Like I mentioned before, my mom is the person who got me hooked on reading. She’s not a big reader herself, being more of a learner, but she was convinced that reading is the absolute best gift she could give her kids. I completely agree with her, both as a child and a mother, and will talk about this in another post for sure. Initially, she started with the standard books – Ladybird Bird’s Peter and Jane reading series, Enid Blyton, Roald Dahl – with a few eccentric finds thrown in. However, as we grew, and my brother and I started devouring the books she handed us (that’s how she describes our obsession), finding new age appropriate authors was a challenge for two reasons. One she had not been that into reading as a child and the second, considering that there was no real internet then, the concept of reviewing children’s books in magazines and newspapers was rare. So she started dedicating one afternoon a week to book searches. We would visit a bookstore or our library and spend hours reading all the blurbs and a few paragraphs of different books from different series. Considering that she had two huge book appetites to satisfy, she preferred to focus on books that were part of a series. I remember these afternoons as some of the best times of my life. If we really liked a series, she would go out and invest in buying the whole set for us. It was through this exercise that we discovered authors like Willard Price, a Canadian author who wrote a travel adventure series featuring two teenagers and their dad. Even today, in the age of extreme information access, a lot of the amazing books we read, then, are not very well-known.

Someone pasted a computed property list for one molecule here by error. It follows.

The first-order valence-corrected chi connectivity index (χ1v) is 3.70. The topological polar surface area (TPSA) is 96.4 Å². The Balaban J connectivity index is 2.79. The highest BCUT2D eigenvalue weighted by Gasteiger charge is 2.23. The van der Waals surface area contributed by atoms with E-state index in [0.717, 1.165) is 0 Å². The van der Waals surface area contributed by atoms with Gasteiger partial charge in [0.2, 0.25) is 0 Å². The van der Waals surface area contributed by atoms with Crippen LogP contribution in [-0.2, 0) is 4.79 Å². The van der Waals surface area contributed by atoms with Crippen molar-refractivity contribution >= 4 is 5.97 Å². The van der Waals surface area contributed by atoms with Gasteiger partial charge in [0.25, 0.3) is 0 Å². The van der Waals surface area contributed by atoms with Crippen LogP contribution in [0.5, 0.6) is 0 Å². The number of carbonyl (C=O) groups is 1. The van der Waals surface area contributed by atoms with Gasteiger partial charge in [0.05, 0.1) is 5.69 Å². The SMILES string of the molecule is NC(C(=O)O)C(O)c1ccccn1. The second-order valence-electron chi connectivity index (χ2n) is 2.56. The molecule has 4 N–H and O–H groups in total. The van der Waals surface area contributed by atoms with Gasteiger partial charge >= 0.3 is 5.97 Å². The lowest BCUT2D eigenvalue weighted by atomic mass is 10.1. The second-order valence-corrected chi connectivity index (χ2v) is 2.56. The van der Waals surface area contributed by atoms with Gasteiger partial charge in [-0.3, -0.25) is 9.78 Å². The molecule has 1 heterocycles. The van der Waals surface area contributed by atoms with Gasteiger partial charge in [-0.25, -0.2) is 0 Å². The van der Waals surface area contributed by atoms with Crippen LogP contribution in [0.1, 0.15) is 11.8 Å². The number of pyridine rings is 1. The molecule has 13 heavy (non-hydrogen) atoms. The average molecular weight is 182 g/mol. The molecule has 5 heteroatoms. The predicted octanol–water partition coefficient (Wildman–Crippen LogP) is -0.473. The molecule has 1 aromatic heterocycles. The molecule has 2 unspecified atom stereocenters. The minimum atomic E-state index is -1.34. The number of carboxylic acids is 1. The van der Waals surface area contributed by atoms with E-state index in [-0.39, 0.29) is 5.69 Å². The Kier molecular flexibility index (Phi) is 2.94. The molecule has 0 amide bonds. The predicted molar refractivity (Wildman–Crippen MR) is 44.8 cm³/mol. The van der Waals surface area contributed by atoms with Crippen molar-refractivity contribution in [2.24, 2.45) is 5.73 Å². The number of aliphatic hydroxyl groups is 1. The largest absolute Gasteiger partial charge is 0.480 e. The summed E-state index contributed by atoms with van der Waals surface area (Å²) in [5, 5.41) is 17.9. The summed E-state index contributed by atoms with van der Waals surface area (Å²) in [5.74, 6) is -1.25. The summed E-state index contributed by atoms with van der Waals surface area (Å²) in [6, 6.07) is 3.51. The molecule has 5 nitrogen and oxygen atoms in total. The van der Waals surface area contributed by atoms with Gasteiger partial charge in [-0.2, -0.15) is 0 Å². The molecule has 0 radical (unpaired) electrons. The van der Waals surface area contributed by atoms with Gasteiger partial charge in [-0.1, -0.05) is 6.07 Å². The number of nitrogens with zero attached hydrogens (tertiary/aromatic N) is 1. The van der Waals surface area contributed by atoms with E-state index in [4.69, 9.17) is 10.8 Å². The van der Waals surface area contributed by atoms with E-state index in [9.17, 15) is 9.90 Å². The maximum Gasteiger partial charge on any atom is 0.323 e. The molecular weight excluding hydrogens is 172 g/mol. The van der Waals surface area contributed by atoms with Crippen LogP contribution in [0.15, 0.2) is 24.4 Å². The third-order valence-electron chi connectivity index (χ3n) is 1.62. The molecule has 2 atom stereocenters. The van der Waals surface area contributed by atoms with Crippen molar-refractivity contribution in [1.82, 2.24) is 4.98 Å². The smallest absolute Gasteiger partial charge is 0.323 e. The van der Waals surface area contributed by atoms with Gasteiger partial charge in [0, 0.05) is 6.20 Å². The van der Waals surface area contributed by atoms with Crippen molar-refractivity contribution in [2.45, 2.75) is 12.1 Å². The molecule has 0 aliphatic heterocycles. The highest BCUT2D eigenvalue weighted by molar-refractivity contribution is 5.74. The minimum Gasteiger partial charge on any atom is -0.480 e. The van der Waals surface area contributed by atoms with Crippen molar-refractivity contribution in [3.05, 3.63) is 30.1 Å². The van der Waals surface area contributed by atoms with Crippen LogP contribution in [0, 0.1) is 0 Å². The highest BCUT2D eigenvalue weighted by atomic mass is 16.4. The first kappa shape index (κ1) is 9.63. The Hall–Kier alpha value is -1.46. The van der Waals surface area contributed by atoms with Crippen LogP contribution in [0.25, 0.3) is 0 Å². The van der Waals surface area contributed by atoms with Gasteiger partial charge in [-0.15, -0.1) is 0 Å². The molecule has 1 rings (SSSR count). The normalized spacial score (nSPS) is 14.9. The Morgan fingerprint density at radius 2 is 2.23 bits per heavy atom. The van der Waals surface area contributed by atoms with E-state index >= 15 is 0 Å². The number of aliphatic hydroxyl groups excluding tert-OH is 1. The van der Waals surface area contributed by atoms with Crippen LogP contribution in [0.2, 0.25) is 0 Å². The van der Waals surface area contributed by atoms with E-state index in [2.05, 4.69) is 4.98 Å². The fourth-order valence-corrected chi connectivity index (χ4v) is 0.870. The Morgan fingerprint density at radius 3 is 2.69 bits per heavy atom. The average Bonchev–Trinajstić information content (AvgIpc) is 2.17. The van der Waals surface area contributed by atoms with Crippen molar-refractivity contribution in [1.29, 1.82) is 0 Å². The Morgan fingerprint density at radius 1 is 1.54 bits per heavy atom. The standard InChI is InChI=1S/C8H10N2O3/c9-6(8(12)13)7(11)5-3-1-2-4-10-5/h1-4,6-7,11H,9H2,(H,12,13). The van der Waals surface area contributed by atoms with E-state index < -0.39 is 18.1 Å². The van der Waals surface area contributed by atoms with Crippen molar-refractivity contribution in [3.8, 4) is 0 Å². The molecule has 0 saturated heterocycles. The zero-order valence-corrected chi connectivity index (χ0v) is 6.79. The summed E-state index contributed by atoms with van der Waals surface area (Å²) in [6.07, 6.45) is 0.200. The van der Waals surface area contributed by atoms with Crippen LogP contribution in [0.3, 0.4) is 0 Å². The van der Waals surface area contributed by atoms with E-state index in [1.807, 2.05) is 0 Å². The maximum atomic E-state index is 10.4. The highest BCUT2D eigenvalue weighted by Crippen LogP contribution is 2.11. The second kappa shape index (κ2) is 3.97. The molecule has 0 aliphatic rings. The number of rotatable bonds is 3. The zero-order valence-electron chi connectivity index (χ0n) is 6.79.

Today, this is what the library gives me. A source to discover forgotten books and authors. Some of these books have been published decades before and some a few months earlier. Some of them are duds, however many of them are gems that I would have never come across at a regular bookstore*. The librarians themselves have been around for ages and sometimes give me pointers or help me find a certain genre of book that I’m in the mood for**. The library also gives me the flexibility to read the first in a series and figure out if I want to add it to my collection at home or forget the second book***.

Moving on to another story, when I first got married, my husband just couldn’t understand my desire to go off to a coffee shop on my own to read. I am a really social person, though not an extrovert, so this characteristic of mine just didn’t fit in for him. Over time he has come to accept and understand this quirk and now we even go on reading dates. We order coffee, hold hands and read. I’m sure our neighborhood coffee shops advertise our presence as some weird social experiment. Anyway, a library takes this experience to the next level. Now, the library I go to does not have space for reading, but it does have a couple of old wonky chairs at the back, which are secluded and comfy. On many a stressful day I have escaped for a break to the library. There’s no way to describe the rejuvenating effects of browsing, choosing a book and then reading among the towering shelves in absolute silence. You have to experience it. It’s my secret room of sorts and way cheaper than a weekend getaway (though I love those too).

So there you have it. The real reasons why I will continue to go to a library as long as I can, and will try to convince everyone, including you my lovely reader, to do the same.

Always Stay Happy

The Dreamer

*The number of bookstores all over the world, has drastically gone down and most of them only focus on bestsellers and popular authors. Another pet peeve of mine is many of the employees don’t have a clue about books or authors. I understand the constraints in getting knowledgeable employees, but it’s still an irritant. Again fodder for another discussion?